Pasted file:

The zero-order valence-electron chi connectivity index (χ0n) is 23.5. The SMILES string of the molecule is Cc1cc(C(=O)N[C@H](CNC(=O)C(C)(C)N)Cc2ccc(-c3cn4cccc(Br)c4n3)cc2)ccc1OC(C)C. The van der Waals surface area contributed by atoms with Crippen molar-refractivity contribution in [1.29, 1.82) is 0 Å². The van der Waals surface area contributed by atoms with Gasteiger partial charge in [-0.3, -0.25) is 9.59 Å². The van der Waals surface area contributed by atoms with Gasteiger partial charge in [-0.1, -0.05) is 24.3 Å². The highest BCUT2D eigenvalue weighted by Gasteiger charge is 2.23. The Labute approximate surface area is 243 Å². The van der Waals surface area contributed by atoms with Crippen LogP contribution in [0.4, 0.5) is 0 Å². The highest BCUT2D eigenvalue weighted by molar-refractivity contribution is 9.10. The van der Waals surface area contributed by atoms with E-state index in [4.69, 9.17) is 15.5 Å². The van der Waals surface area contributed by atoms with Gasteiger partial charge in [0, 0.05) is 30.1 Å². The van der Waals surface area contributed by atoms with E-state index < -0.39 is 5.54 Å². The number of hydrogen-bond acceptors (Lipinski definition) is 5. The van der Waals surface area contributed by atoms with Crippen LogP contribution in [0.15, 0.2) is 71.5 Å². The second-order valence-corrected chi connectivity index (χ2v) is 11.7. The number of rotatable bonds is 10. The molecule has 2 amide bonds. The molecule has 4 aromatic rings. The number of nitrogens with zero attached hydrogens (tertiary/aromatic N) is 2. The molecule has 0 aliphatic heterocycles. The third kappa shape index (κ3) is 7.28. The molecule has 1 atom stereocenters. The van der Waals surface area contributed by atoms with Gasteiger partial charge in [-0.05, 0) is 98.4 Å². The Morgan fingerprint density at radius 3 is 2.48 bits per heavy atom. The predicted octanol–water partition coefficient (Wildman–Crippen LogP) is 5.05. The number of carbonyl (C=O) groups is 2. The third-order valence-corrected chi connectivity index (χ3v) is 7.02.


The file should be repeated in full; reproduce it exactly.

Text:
The zero-order valence-electron chi connectivity index (χ0n) is 23.5. The SMILES string of the molecule is Cc1cc(C(=O)N[C@H](CNC(=O)C(C)(C)N)Cc2ccc(-c3cn4cccc(Br)c4n3)cc2)ccc1OC(C)C. The van der Waals surface area contributed by atoms with Crippen molar-refractivity contribution in [1.29, 1.82) is 0 Å². The van der Waals surface area contributed by atoms with Gasteiger partial charge in [-0.3, -0.25) is 9.59 Å². The van der Waals surface area contributed by atoms with Gasteiger partial charge in [-0.1, -0.05) is 24.3 Å². The highest BCUT2D eigenvalue weighted by Gasteiger charge is 2.23. The Labute approximate surface area is 243 Å². The van der Waals surface area contributed by atoms with Crippen LogP contribution in [0.4, 0.5) is 0 Å². The highest BCUT2D eigenvalue weighted by molar-refractivity contribution is 9.10. The van der Waals surface area contributed by atoms with E-state index in [4.69, 9.17) is 15.5 Å². The van der Waals surface area contributed by atoms with Gasteiger partial charge in [0, 0.05) is 30.1 Å². The van der Waals surface area contributed by atoms with E-state index < -0.39 is 5.54 Å². The number of hydrogen-bond acceptors (Lipinski definition) is 5. The van der Waals surface area contributed by atoms with Crippen LogP contribution in [0.15, 0.2) is 71.5 Å². The second-order valence-corrected chi connectivity index (χ2v) is 11.7. The number of rotatable bonds is 10. The molecule has 2 amide bonds. The molecule has 4 aromatic rings. The number of nitrogens with zero attached hydrogens (tertiary/aromatic N) is 2. The molecule has 0 aliphatic heterocycles. The third kappa shape index (κ3) is 7.28. The molecule has 1 atom stereocenters. The van der Waals surface area contributed by atoms with Gasteiger partial charge in [-0.05, 0) is 98.4 Å². The Morgan fingerprint density at radius 3 is 2.48 bits per heavy atom. The predicted octanol–water partition coefficient (Wildman–Crippen LogP) is 5.05. The number of carbonyl (C=O) groups is 2. The third-order valence-corrected chi connectivity index (χ3v) is 7.02.